Screenshots showcasing the path with the unit (astronaut) on it. There are red ground textures in this one, but I stepped back and returned to a more clear visual style late, mainly because I wont have much time to work on visuals. Its all about Blueprints and game mechanics.
For this to become a playable game, I need three crucial elements.
One is the camera. Unreal Engine 4 does start with a few presents of options for camera. You can have first- or third-person instantly set up with proper Blueprints. In this case, though, I need a system for a camera that is more close to the properties of one in an RTS game. I want the player to see everything from above, at a sort of isometric view. That preset does not exists and sadly I will have to build my own, from scratch.
Two is the path, on which the player unit is going to walk. The player themself are not exactly that unit, they are not the astronaut. They don’t control the astronaut. At least not in the sense where the player moves them around with inputs like arrow or WASD keys. Instead, on the screen UI there is a button. It says “Walk”. The player presses that and the Astronaut starts walking along the path.
The Walk button as seen in the game, next to the Health Pool display.
Three is a Sun blueprint. In it would be stored the information of when the player should take damage. In this case, I’ve created a array of elements. I reference those and then cast a line trace between those elements (in this case, they are spotlights) and the Astronaut. If in-between those there is any element blocking the trace, then I can come to a conclusion that the Astronaut must be in shadow, and thus should take no damage.
Having said all of this, lets look at each one individually once more, but this time more in detail when it comes to the logic and the blueprints themselves.
I’ve created my own Pawn blueprint. In it I’ve placed a camera that moves together with the movement of a ball. The ball is set to be invisible, with no collision and through the Blueprints I move the ball around. The camera follows it and thus becomes functional.
There are four ways to control that movement. Three are quite simple and the 4th is a bit more complicated. First and second are controls through the arrow keys of the keyboard and through WASD. I’ve mapped those to axis movement input in the Project Settings, and then I’ve called those keybindings in the blueprints.
Third way of movement is panning. You click right mouse button with the cursor of the mouse anywhere on the screen and you drag around - the map drags with the movement.
Fourth was the most complicated one. It’s just like the one in a traditional real-time strategy game. You point the mouse at the edges of the screen and the camera moves in that direction.
To get that working, I am calling a function in the Blueprints that is there by default. It is called Get Mouse Position on Viewport. See, the screen is composed out of numbers. Sort of mapped in X and Y coordinates. Just like the illustration I’ve included above. The functions returns those X and Y and I check their value. I create 4 cases, sort of mapping the screen in 4 sectors. Or 5 I presume. One is the very middle where nothing happens. The 4 important sectors are those in the edges. If X and Y correspond to numbers that are in those 4 sectors, I then know the mouse is there and next I move it in the correct direction.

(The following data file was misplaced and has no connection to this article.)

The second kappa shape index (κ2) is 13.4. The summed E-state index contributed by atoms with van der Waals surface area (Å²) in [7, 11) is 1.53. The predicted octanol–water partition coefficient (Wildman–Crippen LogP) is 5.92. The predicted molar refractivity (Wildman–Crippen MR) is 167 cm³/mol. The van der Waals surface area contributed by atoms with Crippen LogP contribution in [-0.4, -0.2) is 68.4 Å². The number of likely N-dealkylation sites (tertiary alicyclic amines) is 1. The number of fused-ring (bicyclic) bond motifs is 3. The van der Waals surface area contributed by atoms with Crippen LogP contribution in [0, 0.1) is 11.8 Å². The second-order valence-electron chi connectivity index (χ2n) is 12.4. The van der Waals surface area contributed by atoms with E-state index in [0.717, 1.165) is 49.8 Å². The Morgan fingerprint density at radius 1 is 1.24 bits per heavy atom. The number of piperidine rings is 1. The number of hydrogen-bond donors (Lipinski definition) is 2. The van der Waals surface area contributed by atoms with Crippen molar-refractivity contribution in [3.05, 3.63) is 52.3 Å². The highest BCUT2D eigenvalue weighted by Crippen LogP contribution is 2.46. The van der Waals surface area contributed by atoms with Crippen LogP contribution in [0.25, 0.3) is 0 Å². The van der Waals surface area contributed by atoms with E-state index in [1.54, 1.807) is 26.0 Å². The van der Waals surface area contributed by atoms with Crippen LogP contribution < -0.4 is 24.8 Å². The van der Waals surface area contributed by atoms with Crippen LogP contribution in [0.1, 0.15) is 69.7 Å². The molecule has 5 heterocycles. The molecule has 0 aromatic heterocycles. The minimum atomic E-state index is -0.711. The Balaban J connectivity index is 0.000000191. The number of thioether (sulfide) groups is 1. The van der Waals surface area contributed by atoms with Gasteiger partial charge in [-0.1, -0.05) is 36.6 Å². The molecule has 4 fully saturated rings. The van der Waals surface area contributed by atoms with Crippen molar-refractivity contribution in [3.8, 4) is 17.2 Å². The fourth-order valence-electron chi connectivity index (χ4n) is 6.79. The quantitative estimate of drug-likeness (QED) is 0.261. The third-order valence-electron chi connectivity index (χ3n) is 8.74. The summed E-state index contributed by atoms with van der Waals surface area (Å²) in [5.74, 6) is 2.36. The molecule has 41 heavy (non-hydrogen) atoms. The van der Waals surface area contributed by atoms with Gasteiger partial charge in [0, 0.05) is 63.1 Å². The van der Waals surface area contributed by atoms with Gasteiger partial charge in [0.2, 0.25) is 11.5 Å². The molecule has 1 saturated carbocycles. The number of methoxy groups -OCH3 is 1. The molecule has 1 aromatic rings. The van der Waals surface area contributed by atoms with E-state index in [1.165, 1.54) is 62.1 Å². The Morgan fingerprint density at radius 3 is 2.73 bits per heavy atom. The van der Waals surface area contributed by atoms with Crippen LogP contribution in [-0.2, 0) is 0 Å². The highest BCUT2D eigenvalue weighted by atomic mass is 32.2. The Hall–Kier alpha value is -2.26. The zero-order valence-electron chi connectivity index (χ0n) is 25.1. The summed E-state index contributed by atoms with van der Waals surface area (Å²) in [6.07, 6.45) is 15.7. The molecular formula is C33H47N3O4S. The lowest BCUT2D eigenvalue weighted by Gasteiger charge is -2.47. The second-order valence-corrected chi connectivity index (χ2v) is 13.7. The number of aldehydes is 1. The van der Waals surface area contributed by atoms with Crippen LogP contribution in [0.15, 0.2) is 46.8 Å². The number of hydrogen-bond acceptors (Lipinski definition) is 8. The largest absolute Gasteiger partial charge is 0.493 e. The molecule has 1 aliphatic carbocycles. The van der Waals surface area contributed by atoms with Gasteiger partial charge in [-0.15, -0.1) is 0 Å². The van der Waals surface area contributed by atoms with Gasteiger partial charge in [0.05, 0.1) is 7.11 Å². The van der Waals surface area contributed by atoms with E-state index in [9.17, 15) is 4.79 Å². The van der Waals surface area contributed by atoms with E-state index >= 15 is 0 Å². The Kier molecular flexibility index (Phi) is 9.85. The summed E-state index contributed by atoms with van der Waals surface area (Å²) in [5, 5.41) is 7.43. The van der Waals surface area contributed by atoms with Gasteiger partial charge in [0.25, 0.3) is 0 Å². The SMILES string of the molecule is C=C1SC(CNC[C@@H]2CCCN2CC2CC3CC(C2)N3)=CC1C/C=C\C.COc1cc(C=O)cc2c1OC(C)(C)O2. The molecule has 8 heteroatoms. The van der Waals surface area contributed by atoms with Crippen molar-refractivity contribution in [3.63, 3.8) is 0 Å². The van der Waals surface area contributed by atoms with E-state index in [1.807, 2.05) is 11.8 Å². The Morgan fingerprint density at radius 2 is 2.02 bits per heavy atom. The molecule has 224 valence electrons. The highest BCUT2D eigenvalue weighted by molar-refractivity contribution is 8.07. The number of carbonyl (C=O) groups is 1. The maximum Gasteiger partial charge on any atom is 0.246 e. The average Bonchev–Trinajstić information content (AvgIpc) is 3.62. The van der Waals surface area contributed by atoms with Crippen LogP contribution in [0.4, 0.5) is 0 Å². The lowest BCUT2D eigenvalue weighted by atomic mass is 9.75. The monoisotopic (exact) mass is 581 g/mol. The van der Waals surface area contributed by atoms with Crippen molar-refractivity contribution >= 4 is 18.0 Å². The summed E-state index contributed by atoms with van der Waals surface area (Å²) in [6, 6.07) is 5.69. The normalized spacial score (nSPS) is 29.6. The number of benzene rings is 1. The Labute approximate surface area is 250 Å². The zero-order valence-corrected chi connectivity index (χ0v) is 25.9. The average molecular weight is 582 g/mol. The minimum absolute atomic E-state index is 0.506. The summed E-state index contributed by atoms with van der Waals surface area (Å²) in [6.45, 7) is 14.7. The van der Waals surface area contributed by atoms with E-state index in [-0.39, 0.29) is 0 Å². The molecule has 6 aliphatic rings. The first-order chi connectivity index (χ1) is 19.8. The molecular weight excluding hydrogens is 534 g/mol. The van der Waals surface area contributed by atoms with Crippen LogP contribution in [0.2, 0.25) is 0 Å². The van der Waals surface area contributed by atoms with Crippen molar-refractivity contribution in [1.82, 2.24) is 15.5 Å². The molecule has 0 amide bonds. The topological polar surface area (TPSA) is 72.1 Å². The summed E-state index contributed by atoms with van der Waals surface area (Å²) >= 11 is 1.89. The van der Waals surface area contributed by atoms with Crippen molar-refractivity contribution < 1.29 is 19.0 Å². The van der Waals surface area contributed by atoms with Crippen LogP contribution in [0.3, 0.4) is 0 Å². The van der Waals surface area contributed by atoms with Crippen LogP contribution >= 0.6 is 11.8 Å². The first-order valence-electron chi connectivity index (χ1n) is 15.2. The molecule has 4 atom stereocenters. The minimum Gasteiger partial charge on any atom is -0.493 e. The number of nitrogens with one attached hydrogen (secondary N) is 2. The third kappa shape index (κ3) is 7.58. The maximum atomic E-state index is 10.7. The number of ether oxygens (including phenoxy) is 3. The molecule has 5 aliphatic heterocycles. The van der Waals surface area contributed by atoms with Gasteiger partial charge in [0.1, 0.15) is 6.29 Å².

A view of the blueprint.
Images hosted here are for some reason tiny, and I know that you probably wont be able to see very well each individual node. But I believe you can follow the logic following the colors of the links.
(Edit: this was initially hosted in another web where images are smaller. One above is bigger, yet I know its actually still not easy to follow what is seen, so I apologize for not having a higher resolution for you.)
Everything goes in, running on an Event Tick. After all, I need to check where the mouse is all the time. Going in, it then plays a Sequence hooked up to 4 IFs (branches). You can already guess, that those 4 ifs control the test where the mouse is. In a case an if branch is true, it sets a value of 2 Float variables I’ve created. XDir and YDir. I set those two to -1 or 1. And with their respectable combination, it yells 4 results to where the mouse could be.
I don’t have enough time to take screenshots of each node and showcase it well. Or to explain the logic node by node. As this is not really a detailed tutorial. But I do hope talking about the logic behind this blueprint served to be of some help to anyone reading.
The spline system seen in the Engine. The visuals are outdated and the shaders I am using look kind of weird. Still you can see the system demonstrated.
If you want a similar spline system set up, you can follow this. Mine is identical, with the difference that I’ve also included a player mesh that moves on top of it (Astronaut).
The important part about this system is the fact that the spline, with its points that I can add, remove and move around dynamically, allows me the freedom to set up multiple levels. It’s like a sandbox system ready to be used.
Invisible line traces are cast all the time to detect collision. In this image, I’ve made them visible for illustration purposes.
Line traces are cast from a function called Line Trace by Channel. Its pretty straightforward to use and I am sure you can find plenty of resources about it. Its “Start” is Sun, and the “End” is the Astronaut BP Actor (the mannequin). Small tweak I’ve done is that the start is not just the Sun, but its an array of Spotlight Elements. That way I can place a spotlight anywhere and have it referenced as the starting point and thus have more control.
That would be it for now, hope you found this insightful!
In my next post we are gonna explore some thoughts on models, visual language, props and the map itself. Stay tuned,